A Spouse’s Souvenir


Dating from c.1816 this watercolour is deemed to be J.M.W Turner’s only Irish view and shows Clontarf Castle, County Dublin. The picture was painted for one of the artist’s closest friends, Walter Fawkes of Farnley Hall, Yorkshire who owned a large collection of Turner’s work. The watercolour is of particular interest because Turner never visited Ireland and therefore must have been working from an image of Clontarf Castle produced by someone else; the connection is that Fawkes’ second wife Maria Sophia Vernon – who he married precisely around the time this watercolour was produced – had grown up at Clontarf Castle, so presumably it was intended to act as a souvenir of her childhood home. Twenty years later the building, originally constructed in the 12th century by the Knights Templar and acquired by the Vernons in the second half of the 17th century, was very extensively remodelled by William Vitruvius Morrison at the request of Maria Sophia’s nephew, John Edward Venables Vernon. Thus the picture also serves as a guide to what the house looked like in its earlier incarnation. Today Clontarf is a suburb of Dublin and the castle, greatly enlarged, an hotel. It is possible to gain a sense of what the building and surrounding lands were like a century ago by reading ‘A Georgian Boyhood’ the third part of Cyril Connolly’s wonderful Enemies of Promise published in 1938. His mother was a Vernon and he therefore spent holidays as a child in the house. Estimated to fetch €20,000-€40,000, the watercolour is due to be auctioned next Monday by Adam’s as part of its country house sale at Slane Castle, County Meath (see: http://www.adams.ie).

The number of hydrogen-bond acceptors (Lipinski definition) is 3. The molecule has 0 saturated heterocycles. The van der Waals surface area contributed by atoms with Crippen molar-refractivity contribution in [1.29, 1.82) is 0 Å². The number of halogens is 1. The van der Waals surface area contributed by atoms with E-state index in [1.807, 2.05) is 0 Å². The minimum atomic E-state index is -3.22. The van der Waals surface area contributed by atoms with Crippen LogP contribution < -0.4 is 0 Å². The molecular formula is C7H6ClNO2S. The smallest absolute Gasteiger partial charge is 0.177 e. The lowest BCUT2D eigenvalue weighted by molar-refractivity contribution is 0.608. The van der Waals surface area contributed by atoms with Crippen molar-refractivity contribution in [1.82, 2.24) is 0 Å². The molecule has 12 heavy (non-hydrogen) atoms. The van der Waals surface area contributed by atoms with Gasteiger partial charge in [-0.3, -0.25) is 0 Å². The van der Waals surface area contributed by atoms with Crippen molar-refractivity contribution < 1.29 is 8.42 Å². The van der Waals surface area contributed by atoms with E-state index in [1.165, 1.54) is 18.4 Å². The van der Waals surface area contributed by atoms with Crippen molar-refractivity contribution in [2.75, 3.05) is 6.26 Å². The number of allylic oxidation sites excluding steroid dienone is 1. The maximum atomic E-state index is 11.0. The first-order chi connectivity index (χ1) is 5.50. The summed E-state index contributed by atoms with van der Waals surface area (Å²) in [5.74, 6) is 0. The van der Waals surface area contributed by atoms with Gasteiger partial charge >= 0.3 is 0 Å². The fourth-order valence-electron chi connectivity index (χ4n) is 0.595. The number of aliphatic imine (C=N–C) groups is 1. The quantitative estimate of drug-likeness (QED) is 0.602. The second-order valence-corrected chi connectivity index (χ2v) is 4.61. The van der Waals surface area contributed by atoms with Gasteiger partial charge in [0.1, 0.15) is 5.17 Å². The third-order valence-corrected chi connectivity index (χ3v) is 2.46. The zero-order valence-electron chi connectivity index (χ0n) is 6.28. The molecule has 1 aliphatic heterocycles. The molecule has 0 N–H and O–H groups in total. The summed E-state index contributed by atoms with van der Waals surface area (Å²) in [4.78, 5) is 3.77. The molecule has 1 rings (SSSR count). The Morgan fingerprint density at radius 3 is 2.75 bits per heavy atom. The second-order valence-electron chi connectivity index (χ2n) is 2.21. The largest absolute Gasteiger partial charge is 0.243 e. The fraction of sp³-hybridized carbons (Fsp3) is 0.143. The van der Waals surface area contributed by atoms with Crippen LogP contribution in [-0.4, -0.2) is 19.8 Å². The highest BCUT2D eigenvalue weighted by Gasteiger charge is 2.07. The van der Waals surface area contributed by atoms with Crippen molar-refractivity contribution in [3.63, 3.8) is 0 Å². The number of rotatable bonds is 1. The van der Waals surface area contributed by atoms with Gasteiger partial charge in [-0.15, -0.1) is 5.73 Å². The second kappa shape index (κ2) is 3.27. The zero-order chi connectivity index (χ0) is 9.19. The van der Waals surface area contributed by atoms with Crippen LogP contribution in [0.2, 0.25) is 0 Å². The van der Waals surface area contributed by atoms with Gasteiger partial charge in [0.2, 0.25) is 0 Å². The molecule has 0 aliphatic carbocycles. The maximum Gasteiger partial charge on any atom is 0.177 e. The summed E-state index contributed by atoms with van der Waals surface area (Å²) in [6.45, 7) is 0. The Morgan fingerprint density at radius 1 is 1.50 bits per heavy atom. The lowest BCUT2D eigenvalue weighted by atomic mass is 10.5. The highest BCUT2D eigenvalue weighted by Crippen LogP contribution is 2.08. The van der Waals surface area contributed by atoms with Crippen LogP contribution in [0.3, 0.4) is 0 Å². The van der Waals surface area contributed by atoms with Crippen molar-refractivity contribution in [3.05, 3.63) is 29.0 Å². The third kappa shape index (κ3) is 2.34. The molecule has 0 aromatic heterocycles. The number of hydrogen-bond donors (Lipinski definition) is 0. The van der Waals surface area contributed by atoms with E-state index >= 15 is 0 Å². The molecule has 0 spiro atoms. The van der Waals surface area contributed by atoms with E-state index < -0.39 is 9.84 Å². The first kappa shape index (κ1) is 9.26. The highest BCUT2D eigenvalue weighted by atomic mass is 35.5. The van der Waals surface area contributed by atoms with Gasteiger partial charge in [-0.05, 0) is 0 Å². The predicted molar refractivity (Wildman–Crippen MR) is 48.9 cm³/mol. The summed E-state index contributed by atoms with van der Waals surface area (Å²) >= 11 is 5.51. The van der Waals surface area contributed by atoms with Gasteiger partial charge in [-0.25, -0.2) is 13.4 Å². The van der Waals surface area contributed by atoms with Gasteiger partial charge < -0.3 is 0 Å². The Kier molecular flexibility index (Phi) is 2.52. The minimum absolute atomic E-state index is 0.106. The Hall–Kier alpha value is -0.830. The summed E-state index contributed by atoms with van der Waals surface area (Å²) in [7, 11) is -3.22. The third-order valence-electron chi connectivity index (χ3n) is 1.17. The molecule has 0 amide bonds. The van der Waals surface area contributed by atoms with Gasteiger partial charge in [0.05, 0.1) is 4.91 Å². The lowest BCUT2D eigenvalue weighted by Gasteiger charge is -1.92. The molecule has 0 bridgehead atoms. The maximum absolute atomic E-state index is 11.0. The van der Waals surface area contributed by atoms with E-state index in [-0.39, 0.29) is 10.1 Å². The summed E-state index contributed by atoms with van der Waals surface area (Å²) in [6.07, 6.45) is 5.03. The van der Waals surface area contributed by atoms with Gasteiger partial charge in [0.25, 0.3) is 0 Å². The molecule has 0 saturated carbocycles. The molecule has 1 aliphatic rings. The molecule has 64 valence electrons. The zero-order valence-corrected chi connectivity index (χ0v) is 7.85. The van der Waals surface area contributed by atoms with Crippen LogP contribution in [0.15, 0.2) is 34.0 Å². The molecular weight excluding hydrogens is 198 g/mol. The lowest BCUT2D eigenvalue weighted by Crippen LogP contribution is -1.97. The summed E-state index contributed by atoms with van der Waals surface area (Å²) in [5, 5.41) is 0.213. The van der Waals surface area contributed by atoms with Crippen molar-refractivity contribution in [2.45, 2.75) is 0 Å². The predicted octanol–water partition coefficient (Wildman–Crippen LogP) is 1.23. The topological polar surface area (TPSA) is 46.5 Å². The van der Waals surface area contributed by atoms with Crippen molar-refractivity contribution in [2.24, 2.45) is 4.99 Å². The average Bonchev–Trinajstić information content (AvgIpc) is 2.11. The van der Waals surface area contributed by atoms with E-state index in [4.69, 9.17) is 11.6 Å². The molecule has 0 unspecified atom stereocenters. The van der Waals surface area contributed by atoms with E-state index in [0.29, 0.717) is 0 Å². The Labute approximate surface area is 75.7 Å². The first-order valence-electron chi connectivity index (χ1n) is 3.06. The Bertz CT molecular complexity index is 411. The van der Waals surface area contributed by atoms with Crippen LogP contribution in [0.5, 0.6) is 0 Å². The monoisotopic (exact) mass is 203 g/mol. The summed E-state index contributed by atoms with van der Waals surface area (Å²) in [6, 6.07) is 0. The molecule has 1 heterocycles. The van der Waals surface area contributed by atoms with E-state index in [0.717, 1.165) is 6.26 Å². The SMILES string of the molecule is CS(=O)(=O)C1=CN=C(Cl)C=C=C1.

Update: the Turner watercolour of Clontarf Castle sold for €65,000.

3 comments on “A Spouse’s Souvenir

  1. Jane O Keeffe says:

    The book “Voices from the Great Houses of Cork and Kerry” written by Jane O’Keeffe of Irish Life and Lore http://www.irishlifeandlore.com, and published by Mercier Press in April 2013, has a chapter about Clontarf Castle and Muxnaw Lodge in Kenmare, the former homes of Desmond Oulton, grandson of Edith Vernon and Walter Calverley. Following the death of his father, John George Oulton, Desmond Oulton sold the castle to satisfy death duties,
    in 1957.

  2. Had no idea Turner painted an Irish view – great post, thanks! 😀

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